HOUSTON -- The immigration crisis is touching nerves in every pocket of America. That includes the city of Houston.
"Don't bring them here," said Bernadette Lancelin. "We don't have anything for them. They've taken too much already from my kids."
Lancelin sounded off when she learned officials had been touring a vacant Houston school a possible site to house immigrant children. Mayor Annise Parker tackled questions on the situation Wednesday.
"We have not been asked by the federal government to provide housing for immigrant children," said Parker. "Terrell Elementary School could be repurposed but at this point, it's not the preferred solution."
So what is the preferred solution for the flood of children flocking to the United States? So far no one has the answer. Lawmakers briefed Wednesday learned it costs the government $200 per day, per child and the tab keeps growing.
"It’s a figure that I thought was shocking and in the whole room you heard the murmuring and shock of the costs associated with this," said Senator Marco Rubio.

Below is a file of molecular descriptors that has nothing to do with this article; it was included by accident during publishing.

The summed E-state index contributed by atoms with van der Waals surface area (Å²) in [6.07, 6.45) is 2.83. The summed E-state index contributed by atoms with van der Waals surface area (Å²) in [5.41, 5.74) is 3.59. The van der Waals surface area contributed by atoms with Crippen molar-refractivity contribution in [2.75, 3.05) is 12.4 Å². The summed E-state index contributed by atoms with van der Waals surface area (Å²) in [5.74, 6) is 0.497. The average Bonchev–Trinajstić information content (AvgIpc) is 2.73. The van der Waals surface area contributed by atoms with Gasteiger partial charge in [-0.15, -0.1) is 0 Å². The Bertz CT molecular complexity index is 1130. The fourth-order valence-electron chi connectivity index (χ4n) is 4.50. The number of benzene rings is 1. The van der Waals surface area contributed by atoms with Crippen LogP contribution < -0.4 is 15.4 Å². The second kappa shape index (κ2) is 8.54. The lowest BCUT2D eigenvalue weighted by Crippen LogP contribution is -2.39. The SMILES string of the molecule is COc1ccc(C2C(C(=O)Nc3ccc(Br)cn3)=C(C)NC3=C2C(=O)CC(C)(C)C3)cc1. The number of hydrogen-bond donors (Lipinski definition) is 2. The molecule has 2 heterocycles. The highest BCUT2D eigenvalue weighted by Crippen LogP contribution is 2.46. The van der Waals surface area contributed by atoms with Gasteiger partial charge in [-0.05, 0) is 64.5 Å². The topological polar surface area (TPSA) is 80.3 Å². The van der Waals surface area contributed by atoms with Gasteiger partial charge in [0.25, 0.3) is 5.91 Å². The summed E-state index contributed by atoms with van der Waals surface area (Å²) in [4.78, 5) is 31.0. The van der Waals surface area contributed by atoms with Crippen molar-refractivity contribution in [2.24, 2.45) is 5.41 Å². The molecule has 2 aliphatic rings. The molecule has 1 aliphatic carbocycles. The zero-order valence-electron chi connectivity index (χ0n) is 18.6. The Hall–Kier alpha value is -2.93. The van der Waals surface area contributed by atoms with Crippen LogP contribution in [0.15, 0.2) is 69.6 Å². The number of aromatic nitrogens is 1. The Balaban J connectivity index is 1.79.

"Ultimately, there have to be some consequences associated with coming into this country," said Senator John Cornyn.
Meanwhile tempers continue to flare across the country. And President Obama is asking Congress for over $3.4 billion in emergency aid. The nation debates, and the kids are still coming.
"You can't just put a minor child on a bus and say we hope someone meets you on the other end," said Parker. "It's a humanitarian issue."
But it's also a clear financial one.
"Give me some of that money," said Lancelin.
That has American mothers asking lawmakers to focus on this country's children first, before spending billions on children fleeing other nations.